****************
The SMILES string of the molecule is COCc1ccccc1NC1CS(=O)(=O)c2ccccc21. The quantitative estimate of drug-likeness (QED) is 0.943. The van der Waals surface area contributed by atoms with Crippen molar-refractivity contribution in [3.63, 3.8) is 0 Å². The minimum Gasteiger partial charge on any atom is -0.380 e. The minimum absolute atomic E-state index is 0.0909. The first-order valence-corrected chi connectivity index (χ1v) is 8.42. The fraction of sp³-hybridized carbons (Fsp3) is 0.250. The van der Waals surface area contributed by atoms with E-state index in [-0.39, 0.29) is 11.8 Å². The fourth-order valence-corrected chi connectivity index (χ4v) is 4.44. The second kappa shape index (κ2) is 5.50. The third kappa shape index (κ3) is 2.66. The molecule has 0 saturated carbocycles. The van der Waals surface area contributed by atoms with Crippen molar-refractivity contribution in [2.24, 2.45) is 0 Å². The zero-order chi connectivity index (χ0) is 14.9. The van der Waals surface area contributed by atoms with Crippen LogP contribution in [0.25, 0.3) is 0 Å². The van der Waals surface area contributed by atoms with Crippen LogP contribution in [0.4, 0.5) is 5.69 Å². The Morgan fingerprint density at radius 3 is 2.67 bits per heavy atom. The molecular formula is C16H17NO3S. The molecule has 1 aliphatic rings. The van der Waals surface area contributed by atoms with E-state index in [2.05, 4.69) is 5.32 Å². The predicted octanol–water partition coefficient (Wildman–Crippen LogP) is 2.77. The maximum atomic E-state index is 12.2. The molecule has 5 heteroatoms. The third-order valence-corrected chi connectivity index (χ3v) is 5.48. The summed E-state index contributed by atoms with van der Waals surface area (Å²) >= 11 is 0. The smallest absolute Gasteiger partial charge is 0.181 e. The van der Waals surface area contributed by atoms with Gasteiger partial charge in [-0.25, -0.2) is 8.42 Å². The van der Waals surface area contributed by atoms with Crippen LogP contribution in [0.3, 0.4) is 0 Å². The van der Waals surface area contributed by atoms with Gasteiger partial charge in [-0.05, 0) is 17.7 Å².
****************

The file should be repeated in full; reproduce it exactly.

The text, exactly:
The SMILES string of the molecule is COCc1ccccc1NC1CS(=O)(=O)c2ccccc21. The quantitative estimate of drug-likeness (QED) is 0.943. The van der Waals surface area contributed by atoms with Crippen molar-refractivity contribution in [3.63, 3.8) is 0 Å². The minimum Gasteiger partial charge on any atom is -0.380 e. The minimum absolute atomic E-state index is 0.0909. The first-order valence-corrected chi connectivity index (χ1v) is 8.42. The fraction of sp³-hybridized carbons (Fsp3) is 0.250. The van der Waals surface area contributed by atoms with E-state index in [-0.39, 0.29) is 11.8 Å². The fourth-order valence-corrected chi connectivity index (χ4v) is 4.44. The second kappa shape index (κ2) is 5.50. The third kappa shape index (κ3) is 2.66. The molecule has 0 saturated carbocycles. The van der Waals surface area contributed by atoms with Crippen molar-refractivity contribution in [2.24, 2.45) is 0 Å². The zero-order chi connectivity index (χ0) is 14.9. The van der Waals surface area contributed by atoms with Crippen LogP contribution in [0.25, 0.3) is 0 Å². The van der Waals surface area contributed by atoms with Crippen LogP contribution in [0.4, 0.5) is 5.69 Å². The Morgan fingerprint density at radius 3 is 2.67 bits per heavy atom. The molecular formula is C16H17NO3S. The molecule has 1 aliphatic rings. The van der Waals surface area contributed by atoms with E-state index in [2.05, 4.69) is 5.32 Å². The predicted octanol–water partition coefficient (Wildman–Crippen LogP) is 2.77. The maximum atomic E-state index is 12.2. The molecule has 5 heteroatoms. The third-order valence-corrected chi connectivity index (χ3v) is 5.48. The summed E-state index contributed by atoms with van der Waals surface area (Å²) >= 11 is 0. The smallest absolute Gasteiger partial charge is 0.181 e. The van der Waals surface area contributed by atoms with Gasteiger partial charge in [-0.25, -0.2) is 8.42 Å². The van der Waals surface area contributed by atoms with Crippen LogP contribution in [0.3, 0.4) is 0 Å². The van der Waals surface area contributed by atoms with Gasteiger partial charge in [-0.05, 0) is 17.7 Å².